THE EDITOR, Sir:Did Anne Shirley, former head of JADCO, exhaust all avenues to voice her concerns about the drug testing of our athletes out of competition as well as during competition?
What were her expectations when she accepted the executive directorship, and how insistent was she that these conditions were in place? What was the rating of her tenure?
Whatever was the real motive for her departure, most of us will never know. She, no doubt, left in disgust. However, to take the international stage to voice her outrage shows a lack of pedigree and raises questions about all our athletes, especially at a time when many were performing so creditably in Moscow. Her action reminds me of one who, in order to get attention, will set fire to the very house in which she is living.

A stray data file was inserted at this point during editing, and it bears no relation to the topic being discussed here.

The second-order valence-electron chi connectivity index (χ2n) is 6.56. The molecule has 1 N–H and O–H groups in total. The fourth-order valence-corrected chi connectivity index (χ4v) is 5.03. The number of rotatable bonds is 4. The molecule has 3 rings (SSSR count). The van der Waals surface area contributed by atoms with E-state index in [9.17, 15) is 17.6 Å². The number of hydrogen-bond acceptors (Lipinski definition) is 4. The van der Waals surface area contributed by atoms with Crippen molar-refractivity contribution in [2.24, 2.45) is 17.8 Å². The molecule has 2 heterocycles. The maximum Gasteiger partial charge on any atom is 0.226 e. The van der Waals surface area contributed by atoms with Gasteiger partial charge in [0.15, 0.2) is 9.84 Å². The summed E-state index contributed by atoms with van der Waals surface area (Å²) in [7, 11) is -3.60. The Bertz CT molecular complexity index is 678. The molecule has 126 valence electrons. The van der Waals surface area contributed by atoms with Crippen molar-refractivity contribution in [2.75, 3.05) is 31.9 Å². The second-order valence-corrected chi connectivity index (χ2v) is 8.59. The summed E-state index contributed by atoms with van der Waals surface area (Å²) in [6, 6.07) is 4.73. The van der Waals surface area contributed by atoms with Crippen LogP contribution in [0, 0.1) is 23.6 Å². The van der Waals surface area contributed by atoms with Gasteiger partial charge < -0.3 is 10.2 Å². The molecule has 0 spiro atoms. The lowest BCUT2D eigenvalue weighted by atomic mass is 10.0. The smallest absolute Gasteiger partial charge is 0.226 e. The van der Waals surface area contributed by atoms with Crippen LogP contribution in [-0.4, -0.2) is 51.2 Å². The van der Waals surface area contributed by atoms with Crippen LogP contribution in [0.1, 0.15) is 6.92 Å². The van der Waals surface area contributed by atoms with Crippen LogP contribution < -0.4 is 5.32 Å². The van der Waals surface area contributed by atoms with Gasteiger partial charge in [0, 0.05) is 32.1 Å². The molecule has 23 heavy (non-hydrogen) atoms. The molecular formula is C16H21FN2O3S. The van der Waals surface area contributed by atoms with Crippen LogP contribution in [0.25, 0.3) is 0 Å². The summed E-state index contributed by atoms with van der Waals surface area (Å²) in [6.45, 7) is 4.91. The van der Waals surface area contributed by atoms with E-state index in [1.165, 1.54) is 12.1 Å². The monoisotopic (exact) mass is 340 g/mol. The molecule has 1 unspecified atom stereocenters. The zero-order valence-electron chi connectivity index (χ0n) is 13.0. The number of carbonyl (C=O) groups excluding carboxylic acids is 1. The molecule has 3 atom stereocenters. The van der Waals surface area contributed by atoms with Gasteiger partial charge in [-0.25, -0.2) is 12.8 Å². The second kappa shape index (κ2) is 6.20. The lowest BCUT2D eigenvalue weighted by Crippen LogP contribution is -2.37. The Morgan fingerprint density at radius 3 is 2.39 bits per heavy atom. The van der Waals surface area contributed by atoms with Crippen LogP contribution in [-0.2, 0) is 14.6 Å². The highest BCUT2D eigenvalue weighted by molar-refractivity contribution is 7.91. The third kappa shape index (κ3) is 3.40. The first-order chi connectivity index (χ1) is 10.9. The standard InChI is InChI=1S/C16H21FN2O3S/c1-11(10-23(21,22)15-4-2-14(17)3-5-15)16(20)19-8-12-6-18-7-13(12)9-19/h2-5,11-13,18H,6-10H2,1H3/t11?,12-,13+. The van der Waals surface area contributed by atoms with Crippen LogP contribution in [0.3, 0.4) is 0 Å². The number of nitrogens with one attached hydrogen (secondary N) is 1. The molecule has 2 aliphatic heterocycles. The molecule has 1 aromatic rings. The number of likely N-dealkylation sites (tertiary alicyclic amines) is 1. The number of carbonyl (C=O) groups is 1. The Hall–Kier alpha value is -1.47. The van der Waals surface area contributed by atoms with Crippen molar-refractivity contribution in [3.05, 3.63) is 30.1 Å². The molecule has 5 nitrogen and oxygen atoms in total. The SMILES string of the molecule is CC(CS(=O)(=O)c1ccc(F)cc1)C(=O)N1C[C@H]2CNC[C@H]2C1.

Pedigree, or class, goes beyond book knowledge or certificates and degrees earned. Nelson Mandela exemplified this quality when, after his release from prison, being interviewed by Ted Koppel about a seemingly unsettling situation, Mandela's quick response was: "I do not wash dirty linen in public." That's class!
Let's seize the opportunity to fully outline to the public the steps which have been taken and are currently in progress in Jamaica's drug-testing programme.
Retreat, St Mary